1/72 Hobby Boss plastic kit to build the Republic P-47D Thunderbolt in the coulors of the USAAF.
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|Size||154,5mm x 173,77mm x 60,99mm|
|Historical period||1941 - 1966|
|Attention||Do not include paint or glue ( sold separately )|
|Content||Plastic parts | Decals | Instructions|
The Republic P-47 Thunderbolt is one of the largest and heaviest fighter aircraft in history to be powered by a single piston engine. It was built from 1941 to 1945. It was heavily armed with eight .50-caliber machine guns, four per wing. When fully loaded, the P-47 weighed up to eight tons, and in the fighter-bomber ground-attack roles could carry five-inch rockets or a significant bomb load of 2,500 pounds; it could carry more than half the payload of the B-17 bomber on long-range missions (although the B-17 had a far greater range). The P-47 was designed around the powerful Pratt & Whitney R-2800 Double Wasp engine—the same engine used by two very successful U.S. Navy fighters, the Grumman F6F Hellcat and Vought F4U Corsair, itself the first to fly with Double Wasp power in late May 1940 — and was to be very effective as a short-to-medium range escort fighter in high-altitude air-to-air combat. When deployed as a fighter-bomber with its usual "double quartet" of heavy-calibre M2 Browning machine guns, it proved especially adept at ground attack in both the World War II European and Pacific Theaters.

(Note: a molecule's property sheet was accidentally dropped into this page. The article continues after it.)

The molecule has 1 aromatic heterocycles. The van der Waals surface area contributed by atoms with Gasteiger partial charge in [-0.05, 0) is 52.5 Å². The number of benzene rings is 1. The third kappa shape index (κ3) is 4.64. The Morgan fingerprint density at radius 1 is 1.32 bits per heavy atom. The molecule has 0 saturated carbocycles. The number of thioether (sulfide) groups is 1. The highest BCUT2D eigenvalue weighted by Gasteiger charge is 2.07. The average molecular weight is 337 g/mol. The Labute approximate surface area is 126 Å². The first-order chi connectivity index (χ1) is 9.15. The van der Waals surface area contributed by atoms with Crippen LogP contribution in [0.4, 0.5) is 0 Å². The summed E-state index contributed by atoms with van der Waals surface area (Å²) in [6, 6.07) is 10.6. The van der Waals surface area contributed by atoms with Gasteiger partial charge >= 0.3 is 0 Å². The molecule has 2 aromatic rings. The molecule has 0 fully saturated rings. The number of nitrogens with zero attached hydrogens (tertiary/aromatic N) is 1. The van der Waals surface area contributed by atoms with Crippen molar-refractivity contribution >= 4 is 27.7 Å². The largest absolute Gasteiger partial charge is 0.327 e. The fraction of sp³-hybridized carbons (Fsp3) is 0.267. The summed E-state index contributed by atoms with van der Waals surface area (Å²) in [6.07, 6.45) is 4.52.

The P-47 was one of the main United States Army Air Forces (USAAF) fighters of World War II, and served with other Allied air forces, notably those of France, Britain, and Russia. Mexican and Brazilian squadrons fighting alongside the U.S. were equipped with the P-47.
The armored cockpit was roomy inside, comfortable for the pilot, and offered good visibility. A modern-day U.S. ground-attack aircraft, the Fairchild Republic A-10 Thunderbolt II, takes its name from the P-47. Orders for an additional 5,934 were cancelled when the war ended.
This is a 1/72 Hobby Boss plastic kit to build the Republic P-47D Thunderbolt in the coulors of the USAAF.
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